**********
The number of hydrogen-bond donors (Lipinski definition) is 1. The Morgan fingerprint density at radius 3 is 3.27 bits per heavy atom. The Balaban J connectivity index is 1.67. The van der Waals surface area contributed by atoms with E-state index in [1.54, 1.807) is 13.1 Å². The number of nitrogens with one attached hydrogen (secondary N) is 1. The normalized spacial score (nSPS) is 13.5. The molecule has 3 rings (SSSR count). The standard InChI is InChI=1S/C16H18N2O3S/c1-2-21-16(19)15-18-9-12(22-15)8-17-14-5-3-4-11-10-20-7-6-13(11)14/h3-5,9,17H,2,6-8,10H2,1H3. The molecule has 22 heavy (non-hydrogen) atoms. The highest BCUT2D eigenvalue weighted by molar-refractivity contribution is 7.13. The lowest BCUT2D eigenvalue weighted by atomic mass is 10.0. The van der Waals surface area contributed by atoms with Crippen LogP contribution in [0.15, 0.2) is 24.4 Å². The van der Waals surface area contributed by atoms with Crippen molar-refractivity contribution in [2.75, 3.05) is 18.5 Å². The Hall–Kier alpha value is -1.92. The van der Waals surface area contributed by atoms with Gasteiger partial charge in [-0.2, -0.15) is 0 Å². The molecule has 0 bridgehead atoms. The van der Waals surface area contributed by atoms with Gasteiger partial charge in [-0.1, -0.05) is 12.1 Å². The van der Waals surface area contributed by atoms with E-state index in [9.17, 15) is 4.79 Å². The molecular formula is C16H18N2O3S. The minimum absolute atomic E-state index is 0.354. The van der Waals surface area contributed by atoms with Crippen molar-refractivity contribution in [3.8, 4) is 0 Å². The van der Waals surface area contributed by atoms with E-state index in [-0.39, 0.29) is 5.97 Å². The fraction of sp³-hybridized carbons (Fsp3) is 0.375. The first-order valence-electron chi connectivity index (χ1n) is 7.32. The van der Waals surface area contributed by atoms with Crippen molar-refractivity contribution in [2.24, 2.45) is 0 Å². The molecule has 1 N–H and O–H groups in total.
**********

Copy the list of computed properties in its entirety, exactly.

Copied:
The number of hydrogen-bond donors (Lipinski definition) is 1. The Morgan fingerprint density at radius 3 is 3.27 bits per heavy atom. The Balaban J connectivity index is 1.67. The van der Waals surface area contributed by atoms with E-state index in [1.54, 1.807) is 13.1 Å². The number of nitrogens with one attached hydrogen (secondary N) is 1. The normalized spacial score (nSPS) is 13.5. The molecule has 3 rings (SSSR count). The standard InChI is InChI=1S/C16H18N2O3S/c1-2-21-16(19)15-18-9-12(22-15)8-17-14-5-3-4-11-10-20-7-6-13(11)14/h3-5,9,17H,2,6-8,10H2,1H3. The molecule has 22 heavy (non-hydrogen) atoms. The highest BCUT2D eigenvalue weighted by molar-refractivity contribution is 7.13. The lowest BCUT2D eigenvalue weighted by atomic mass is 10.0. The van der Waals surface area contributed by atoms with Crippen LogP contribution in [0.15, 0.2) is 24.4 Å². The van der Waals surface area contributed by atoms with Crippen molar-refractivity contribution in [2.75, 3.05) is 18.5 Å². The Hall–Kier alpha value is -1.92. The van der Waals surface area contributed by atoms with Gasteiger partial charge in [-0.2, -0.15) is 0 Å². The molecule has 0 bridgehead atoms. The van der Waals surface area contributed by atoms with Gasteiger partial charge in [-0.1, -0.05) is 12.1 Å². The van der Waals surface area contributed by atoms with E-state index in [9.17, 15) is 4.79 Å². The molecular formula is C16H18N2O3S. The minimum absolute atomic E-state index is 0.354. The van der Waals surface area contributed by atoms with Crippen molar-refractivity contribution in [3.8, 4) is 0 Å². The van der Waals surface area contributed by atoms with E-state index in [-0.39, 0.29) is 5.97 Å². The fraction of sp³-hybridized carbons (Fsp3) is 0.375. The first-order valence-electron chi connectivity index (χ1n) is 7.32. The van der Waals surface area contributed by atoms with Crippen molar-refractivity contribution in [2.24, 2.45) is 0 Å². The molecule has 1 N–H and O–H groups in total.